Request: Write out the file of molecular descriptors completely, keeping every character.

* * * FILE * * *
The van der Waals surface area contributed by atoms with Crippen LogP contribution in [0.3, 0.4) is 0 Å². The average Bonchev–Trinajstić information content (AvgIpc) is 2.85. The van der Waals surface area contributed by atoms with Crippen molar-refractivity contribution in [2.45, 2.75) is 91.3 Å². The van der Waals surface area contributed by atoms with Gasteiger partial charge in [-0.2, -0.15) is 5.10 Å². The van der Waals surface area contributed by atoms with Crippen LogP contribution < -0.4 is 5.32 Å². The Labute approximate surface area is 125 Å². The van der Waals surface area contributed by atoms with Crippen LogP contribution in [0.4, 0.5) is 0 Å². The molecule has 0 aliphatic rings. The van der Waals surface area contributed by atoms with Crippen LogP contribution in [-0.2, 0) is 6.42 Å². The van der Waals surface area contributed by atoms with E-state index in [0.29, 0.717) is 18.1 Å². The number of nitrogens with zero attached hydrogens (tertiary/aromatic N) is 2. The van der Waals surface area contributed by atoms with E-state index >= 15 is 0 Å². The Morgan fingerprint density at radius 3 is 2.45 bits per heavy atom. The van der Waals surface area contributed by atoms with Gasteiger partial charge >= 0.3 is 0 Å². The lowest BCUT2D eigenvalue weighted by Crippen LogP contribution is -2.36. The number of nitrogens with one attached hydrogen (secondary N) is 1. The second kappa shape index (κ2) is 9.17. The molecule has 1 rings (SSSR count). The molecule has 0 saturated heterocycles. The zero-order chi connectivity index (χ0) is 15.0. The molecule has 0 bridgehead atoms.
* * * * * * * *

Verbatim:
The van der Waals surface area contributed by atoms with Crippen LogP contribution in [0.3, 0.4) is 0 Å². The average Bonchev–Trinajstić information content (AvgIpc) is 2.85. The van der Waals surface area contributed by atoms with Crippen molar-refractivity contribution in [2.45, 2.75) is 91.3 Å². The van der Waals surface area contributed by atoms with Gasteiger partial charge in [-0.2, -0.15) is 5.10 Å². The van der Waals surface area contributed by atoms with Crippen LogP contribution < -0.4 is 5.32 Å². The Labute approximate surface area is 125 Å². The van der Waals surface area contributed by atoms with Crippen LogP contribution in [0.4, 0.5) is 0 Å². The molecule has 0 aliphatic rings. The van der Waals surface area contributed by atoms with Crippen LogP contribution in [-0.2, 0) is 6.42 Å². The van der Waals surface area contributed by atoms with E-state index in [0.29, 0.717) is 18.1 Å². The number of nitrogens with zero attached hydrogens (tertiary/aromatic N) is 2. The van der Waals surface area contributed by atoms with E-state index >= 15 is 0 Å². The Morgan fingerprint density at radius 3 is 2.45 bits per heavy atom. The van der Waals surface area contributed by atoms with Gasteiger partial charge >= 0.3 is 0 Å². The lowest BCUT2D eigenvalue weighted by Crippen LogP contribution is -2.36. The number of nitrogens with one attached hydrogen (secondary N) is 1. The second kappa shape index (κ2) is 9.17. The molecule has 1 rings (SSSR count). The molecule has 0 saturated heterocycles. The zero-order chi connectivity index (χ0) is 15.0. The molecule has 0 bridgehead atoms.